Palm Pre Test Drive makes me want to keep the keys
Palm comes running out of the gate with its latest incarnation, the Pre. Despite some quirks, it's a very impressive device worthy of competing in the smartphone arena.
The advantage of having technology as a big part of my life is seeing some of the wondrous creations that companies produce. Fifteen years ago my first cellphone was an unfriendly Motorola with an LED display and couldn't send text messages. Today, cell phones are akin to the communicators on Star Trek. We are truly living in the future.
I had received my Palm Pre from CNet last night and was thrilled to be testing a new piece of technology. I've heard so many things about it and I wanted to try this out for myself. Opening the box, I was like a kid on Christmas morning who wanted the latest LED football game.
The Pre comes with the standard accessories: instructions, charger, USB-to-miniUSB cable, headphones, and case. Thankfully, Palm isn't using a proprietary headphone jack for the Pre. I was eager to turn the Pre on, and perhaps it was my excitement but I couldn't find the power button. The way the Pre is designed, the center of the phone that runs its circumference is made of matte plastic where the volume buttons and mute switch are, and it's so thin that I didn't notice where the power button was. I had to open the manual to see where it was located. I have good eyes, but I didn't notice the tiny power symbol on the power button in the upper right hand corner.
Once I turned the Pre on, it took a long time to boot. I didn't time how long it took it like I probably should have, but it felt like a good minute passed before it finally finished booting. Once it did, it asked me which language to use as the default, and then after taking a while to activate, it asked me to create a profile. This was my first use of the Pre's keyboard and I had trouble typing with my thumbs because the keys are so small and close together. I eventually started typing with my thumbnails since that was the only way I could guarantee that I wouldn't accidentally press the wrong key.
After that setup, it brought up a series of tutorials which I wasn't very interested in going through, but there was no way to turn them off. I had to sit through tutorials on how to select, go back, and other things I already knew how to do. I'm glad the house wasn't on fire during this.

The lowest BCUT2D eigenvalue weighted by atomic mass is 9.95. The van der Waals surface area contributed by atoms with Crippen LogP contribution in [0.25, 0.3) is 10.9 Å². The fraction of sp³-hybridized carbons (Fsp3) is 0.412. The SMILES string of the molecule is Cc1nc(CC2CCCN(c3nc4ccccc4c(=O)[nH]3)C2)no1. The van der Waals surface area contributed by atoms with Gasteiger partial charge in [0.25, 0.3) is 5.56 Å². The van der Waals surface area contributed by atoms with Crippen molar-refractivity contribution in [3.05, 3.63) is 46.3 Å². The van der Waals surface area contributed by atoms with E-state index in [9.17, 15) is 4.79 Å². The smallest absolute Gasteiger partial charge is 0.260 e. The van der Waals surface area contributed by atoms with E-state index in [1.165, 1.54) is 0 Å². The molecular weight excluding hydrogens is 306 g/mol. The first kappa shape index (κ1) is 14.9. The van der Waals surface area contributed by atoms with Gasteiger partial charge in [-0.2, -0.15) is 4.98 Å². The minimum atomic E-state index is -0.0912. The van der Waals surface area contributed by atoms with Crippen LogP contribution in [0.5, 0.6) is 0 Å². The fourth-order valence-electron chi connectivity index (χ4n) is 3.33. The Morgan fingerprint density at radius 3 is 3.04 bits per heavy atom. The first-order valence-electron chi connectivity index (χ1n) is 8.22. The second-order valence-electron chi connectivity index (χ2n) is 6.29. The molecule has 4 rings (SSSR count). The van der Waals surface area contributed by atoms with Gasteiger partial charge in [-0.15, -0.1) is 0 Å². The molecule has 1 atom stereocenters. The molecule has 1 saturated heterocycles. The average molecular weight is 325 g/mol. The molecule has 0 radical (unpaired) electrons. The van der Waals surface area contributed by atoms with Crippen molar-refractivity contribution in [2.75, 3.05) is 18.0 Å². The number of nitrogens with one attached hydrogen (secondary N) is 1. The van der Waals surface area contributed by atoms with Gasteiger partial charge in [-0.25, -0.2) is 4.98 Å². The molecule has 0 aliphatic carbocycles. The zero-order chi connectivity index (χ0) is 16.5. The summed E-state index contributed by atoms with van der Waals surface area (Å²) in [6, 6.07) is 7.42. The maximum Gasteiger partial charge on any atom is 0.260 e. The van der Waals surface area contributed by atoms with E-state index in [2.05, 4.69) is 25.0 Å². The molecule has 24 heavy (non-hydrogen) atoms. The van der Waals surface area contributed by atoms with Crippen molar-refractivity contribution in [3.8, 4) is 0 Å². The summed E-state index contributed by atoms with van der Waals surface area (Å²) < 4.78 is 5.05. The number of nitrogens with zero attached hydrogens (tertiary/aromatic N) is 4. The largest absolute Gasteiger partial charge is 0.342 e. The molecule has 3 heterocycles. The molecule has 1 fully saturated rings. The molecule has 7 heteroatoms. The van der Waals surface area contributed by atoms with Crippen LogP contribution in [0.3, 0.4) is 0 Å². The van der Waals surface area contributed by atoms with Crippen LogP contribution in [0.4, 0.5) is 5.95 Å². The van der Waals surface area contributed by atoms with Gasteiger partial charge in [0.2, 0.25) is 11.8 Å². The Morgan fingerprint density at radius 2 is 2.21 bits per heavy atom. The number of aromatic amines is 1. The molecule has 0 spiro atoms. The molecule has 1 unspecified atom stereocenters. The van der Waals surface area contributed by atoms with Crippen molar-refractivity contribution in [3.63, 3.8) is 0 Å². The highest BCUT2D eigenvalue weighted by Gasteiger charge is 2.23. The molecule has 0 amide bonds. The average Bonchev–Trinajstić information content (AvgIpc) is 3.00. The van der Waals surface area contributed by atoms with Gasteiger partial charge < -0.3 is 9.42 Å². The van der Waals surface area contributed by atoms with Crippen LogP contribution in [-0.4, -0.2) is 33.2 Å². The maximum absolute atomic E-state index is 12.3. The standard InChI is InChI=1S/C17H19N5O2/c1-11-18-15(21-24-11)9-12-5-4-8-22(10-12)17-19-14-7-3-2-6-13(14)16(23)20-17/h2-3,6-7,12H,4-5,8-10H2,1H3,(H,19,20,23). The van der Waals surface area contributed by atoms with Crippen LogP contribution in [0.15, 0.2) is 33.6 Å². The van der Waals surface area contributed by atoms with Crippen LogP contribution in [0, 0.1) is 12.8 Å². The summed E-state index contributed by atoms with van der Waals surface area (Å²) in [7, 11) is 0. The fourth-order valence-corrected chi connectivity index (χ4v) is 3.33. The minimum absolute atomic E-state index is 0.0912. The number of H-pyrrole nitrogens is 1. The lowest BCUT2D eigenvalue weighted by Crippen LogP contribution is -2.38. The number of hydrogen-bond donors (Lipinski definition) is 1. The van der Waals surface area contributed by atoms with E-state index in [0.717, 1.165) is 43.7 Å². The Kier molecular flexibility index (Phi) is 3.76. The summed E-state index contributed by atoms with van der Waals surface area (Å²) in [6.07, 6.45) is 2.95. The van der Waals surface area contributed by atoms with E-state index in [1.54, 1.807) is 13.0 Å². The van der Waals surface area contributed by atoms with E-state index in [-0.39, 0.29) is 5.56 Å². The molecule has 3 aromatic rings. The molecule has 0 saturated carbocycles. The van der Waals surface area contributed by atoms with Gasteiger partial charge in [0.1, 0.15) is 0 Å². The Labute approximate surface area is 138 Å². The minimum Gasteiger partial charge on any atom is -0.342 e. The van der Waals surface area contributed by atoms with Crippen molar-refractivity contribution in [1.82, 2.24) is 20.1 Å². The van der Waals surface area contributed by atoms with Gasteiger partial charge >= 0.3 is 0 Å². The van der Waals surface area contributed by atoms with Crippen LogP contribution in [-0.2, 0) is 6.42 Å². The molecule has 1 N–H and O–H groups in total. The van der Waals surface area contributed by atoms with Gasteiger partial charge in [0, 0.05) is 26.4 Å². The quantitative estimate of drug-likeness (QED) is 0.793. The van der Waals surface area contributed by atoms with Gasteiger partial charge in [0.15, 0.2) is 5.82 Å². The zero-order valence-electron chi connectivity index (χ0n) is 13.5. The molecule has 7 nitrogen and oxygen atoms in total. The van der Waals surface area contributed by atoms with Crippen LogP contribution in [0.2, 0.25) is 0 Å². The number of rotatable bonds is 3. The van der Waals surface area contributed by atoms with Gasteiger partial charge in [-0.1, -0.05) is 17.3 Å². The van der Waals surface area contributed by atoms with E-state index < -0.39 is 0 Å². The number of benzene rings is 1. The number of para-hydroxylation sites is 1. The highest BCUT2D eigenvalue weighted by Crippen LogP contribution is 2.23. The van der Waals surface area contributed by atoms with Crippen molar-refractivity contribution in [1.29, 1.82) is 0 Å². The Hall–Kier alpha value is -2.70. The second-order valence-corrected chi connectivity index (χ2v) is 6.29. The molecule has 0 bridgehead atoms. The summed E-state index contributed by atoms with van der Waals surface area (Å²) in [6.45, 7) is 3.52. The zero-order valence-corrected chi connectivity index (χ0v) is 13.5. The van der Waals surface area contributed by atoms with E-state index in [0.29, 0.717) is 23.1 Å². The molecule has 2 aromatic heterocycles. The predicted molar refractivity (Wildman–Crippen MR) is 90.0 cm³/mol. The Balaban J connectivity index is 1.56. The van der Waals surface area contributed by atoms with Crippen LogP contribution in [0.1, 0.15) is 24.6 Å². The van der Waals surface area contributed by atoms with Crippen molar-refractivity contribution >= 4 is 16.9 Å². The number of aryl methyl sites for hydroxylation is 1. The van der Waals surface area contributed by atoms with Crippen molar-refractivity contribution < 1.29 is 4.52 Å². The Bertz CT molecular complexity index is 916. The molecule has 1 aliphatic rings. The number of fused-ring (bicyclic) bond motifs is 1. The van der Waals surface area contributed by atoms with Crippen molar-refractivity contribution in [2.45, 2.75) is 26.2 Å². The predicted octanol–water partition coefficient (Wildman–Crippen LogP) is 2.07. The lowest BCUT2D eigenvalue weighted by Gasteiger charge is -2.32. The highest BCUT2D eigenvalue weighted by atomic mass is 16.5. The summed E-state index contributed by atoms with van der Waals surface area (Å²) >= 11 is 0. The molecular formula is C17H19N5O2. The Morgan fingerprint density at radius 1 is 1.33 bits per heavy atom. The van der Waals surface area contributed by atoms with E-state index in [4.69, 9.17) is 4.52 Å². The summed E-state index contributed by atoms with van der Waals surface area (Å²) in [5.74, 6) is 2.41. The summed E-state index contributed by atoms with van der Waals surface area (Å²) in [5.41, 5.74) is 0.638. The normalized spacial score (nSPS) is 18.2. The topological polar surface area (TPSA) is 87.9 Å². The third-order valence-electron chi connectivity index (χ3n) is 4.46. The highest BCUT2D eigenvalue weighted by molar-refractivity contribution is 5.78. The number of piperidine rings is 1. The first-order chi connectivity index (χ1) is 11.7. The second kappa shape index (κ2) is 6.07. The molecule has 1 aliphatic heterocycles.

After another long reboot, I was finally given access to the phone's impressive WebOS. Right off the bat, I wanted to play with the UI to see how intuitive it is. I was quite impressed with how well the UI is designed and how responsive it is to what I do on its touchscreen. The Pre creates this neat ripple effect showing you where your finger touched. There were some icons that were small and I had to hit them twice to target them properly, so the ripple gave me an idea of how far away I was. I don't particularly like the small icons to begin with, but it's not a serious concern.
I called a friend of mine who was home to see how the audio quality was on a phone call. On both ends, we found that the quality was very good. There were some very, very brief cutouts, which also happened while I was recording my voicemail message, but nothing serious.
When I hung up, I found that the UI was smart enough to have an icon of an address book next to the number I dialed, showing me that I can add that number to my address book, which I did very easily. It even showed that I can add a ringtone just for her. I browsed through the ringtones, but didn't find anything that impressed me much. They're typical, cute little ditties which really don't have much personality to them. I look forward to putting the ringtones I currently use on this phone.
I also wanted to try sending an SMS, and this is where I got a little frustrated with the keyboard. By default, the text field for the SMS's destination is for letters. I didn't read the manual about this, but I found that if you wanted to type in a set of numbers, you had to press the orange key for each number. I found that if you double-click the orange key, the keyboard goes into a "num-lock" type of mode and you can type the numbers just fine.
Next on my list of things to try was the calendar. As soon as I tapped the calendar icon, the Pre asked me if I wanted to sign into my Google account and grab my calendars there. I signed in, and almost immediately the Pre saw all my calendar items on my Google calendar. I was able to edit, add, and delete them right from my phone. It even alerted me to one later in the evening.